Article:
Bring­ing cheer to work­place is no fad

7 Days in Dubai - - NEWS - Shoshana@7days.ae

en­tion the job ti­tle hap­pi­ness of­fi­cer and you’re likely to con­jure up im­ages of Sil­i­con Valley work­ers on bean­bags, ‘blue sky think­ing’ and cor­po­rate jar­gon.

But en­sur­ing a happy work­force is no fad - and the sci­ence be­hind it is be­com­ing a pri­or­ity for some of the world’s top com­pa­nies.

The UAE’s Min­istry of Hap­pi­ness is also hir­ing about 60 Chief Hap­pi­ness Of­fi­cers and Pos­i­tiv­ity Of­fi­cers, tasked with “spread­ing pos­i­tiv­ity, a sta­ple of the gov­ern­ment and the com­mu­nity”, it said last month.

The cheer­ful cho­sen will un­dergo train­ing at Univer­sity of Cal­i­for­nia, Berke­ley, one of the top in­sti­tutes in the United States and a pioneer in work­place de­vel­op­ment.

En­sur­ing firms get the best from their em­ploy­ees has be­come top of the agenda for ma­jor cor­po­ra­tions in re­cent years.

Google fa­mously em­ployed a ‘Jolly Good Fel­low’ named Chade-Meng Tan to mo­ti­vate staff and greet celebrity vis­i­tors, while Ikea founder Ing­var Kam­prad (pic­tured far right) was known to stroll the halls of the world’s fur­ni­ture re­tailer.

Alex Kjerulf (inset) runs the Dan­ish work­place hap­pi­ness con­sul­tancy Woohoo and has ad­vised Ikea, Mi­crosoft and Lego about how to bring a smile to their work­ers’ faces. “What more and more com­pa­nies are re­al­is­ing is that em­ployee hap­pi­ness is in­cred­i­bly im­por­tant and that’s why their hir­ing some­one to be put in charge of this area,” Kjerulf told 7DAYS. “There’s a lot of rea­sons for this. Happy em­ploy­ees are more pro­duc­tive and get more work done,” he said, adding that this has over­taken decades of man­age­ment the­ory that bosses should be firm and reg­i­mented with their em­ploy­ees. “In happy work­places you have lower ab­sen­teeism and lower em­ployee turnover, and lower re­cruit­ment train­ing, which saves you a lot of money.” A hap­pi­ness of­fi­cer’s main goal, Kjerulf said, “is to en­sure peo­ple go home happy and en­joy their job”. And a happy work­place is also a prof­itable one. “Happy work­places make more money,” Kjerulf said. At Berke­ley, the Greater Good Sci­ence Cen­tre teaches five­day in­ten­sive train­ing cour­ses, which the UAE team will be at­tend­ing. It teaches the un­der­stand­ing be­hind the ‘sci­ence of hap­pi­ness’, along with how to de­liver talks and how to in­volve col­leagues in in­ter­ac­tive dis­cus­sions de­signed to get the best out of them. The hap­pi­ness of­fi­cers will also re­ceive train­ing at the UK’s Ox­ford Mind­ful­ness Cen­tre at Ox­ford Univer­sity, about how to em­ploy mind­ful­ness, which is de­signed to re­duce stress and im­prove men­tal and phys­i­cal health.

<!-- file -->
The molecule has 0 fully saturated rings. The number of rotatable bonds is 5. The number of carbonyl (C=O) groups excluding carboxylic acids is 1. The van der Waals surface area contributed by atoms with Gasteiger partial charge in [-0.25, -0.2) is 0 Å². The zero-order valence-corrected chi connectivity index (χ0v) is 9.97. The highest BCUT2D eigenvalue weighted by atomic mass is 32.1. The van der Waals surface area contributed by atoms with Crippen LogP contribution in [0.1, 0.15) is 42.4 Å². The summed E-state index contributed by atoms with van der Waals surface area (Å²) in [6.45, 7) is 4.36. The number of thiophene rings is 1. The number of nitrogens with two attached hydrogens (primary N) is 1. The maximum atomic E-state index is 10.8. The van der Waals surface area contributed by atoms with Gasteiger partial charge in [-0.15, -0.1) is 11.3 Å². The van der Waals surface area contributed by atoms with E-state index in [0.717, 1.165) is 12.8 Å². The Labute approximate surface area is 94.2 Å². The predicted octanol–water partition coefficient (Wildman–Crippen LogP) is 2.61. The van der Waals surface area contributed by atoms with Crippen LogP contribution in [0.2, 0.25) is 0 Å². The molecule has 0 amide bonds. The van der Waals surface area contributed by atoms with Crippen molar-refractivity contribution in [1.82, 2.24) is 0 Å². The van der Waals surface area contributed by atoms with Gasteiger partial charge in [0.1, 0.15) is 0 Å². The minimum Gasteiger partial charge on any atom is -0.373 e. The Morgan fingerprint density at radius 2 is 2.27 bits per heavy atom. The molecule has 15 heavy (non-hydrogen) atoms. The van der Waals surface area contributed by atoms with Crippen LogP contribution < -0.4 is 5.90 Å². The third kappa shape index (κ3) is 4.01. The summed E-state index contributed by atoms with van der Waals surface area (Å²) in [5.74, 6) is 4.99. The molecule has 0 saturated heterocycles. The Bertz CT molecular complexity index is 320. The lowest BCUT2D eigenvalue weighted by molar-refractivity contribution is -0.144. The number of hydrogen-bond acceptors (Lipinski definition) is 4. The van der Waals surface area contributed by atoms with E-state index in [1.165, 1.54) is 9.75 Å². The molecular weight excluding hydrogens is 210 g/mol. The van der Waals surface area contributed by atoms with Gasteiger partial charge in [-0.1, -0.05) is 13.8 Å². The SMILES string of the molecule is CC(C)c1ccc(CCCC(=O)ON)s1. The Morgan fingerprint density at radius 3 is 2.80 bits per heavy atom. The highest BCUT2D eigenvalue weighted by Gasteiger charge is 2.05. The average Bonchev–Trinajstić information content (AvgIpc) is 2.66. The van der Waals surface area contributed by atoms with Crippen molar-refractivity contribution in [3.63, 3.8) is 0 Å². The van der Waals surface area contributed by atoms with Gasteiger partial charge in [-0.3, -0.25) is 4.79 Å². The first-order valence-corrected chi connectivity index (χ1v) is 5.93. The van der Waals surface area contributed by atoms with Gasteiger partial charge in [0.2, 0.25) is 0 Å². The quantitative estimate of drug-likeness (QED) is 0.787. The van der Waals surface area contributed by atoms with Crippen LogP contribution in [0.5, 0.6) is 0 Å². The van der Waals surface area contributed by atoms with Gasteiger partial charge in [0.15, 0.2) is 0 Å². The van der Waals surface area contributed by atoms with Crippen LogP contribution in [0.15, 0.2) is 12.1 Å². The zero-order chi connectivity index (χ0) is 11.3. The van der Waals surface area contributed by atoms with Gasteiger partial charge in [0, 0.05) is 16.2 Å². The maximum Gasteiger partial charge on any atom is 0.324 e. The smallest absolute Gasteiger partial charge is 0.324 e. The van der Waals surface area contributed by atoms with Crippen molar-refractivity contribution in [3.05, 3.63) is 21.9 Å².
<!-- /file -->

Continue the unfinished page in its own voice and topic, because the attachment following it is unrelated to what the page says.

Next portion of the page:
Al­though they will be work­ing in the public sec­tor, the pri­vate sec­tor faces its own chal­lenges.

A 2016 sur­vey of 20,000 GCC em­ploy­ees by re­cruit­ment firm Bloovo.com found al­most half felt de­mo­ti­vated.

Ahmed Khamis, CEO of Bloovo, said job mis- match, low pay, too few ad­vance­ment op­por­tu­ni­ties and a “poor work­ing cul­ture” are among the most com­mon com­plaints. He said ev­ery boss ef­fec­tively needs to be a hap­pi­ness of­fi­cer, spread­ing a pos­i­tive cul­ture in their com­pany.

Khamis added: “They need to create an open cul­ture, en­cour­age peo­ple not to be afraid of fail­ure, and this all needs to come from the top.

“And if you want happy em­ploy­ees, man­age­ment need to be lead­ers, not bosses.”

IN IT TO­GETHER: Hap­pi­ness con­sul­tant Alex Kjerulf (pic­tured left) said CEOs meet­ing with ju­nior em­ploy­ees and en­cour­ag­ing staff to dis­cuss bad news helps to spread a pos­i­tive cul­ture

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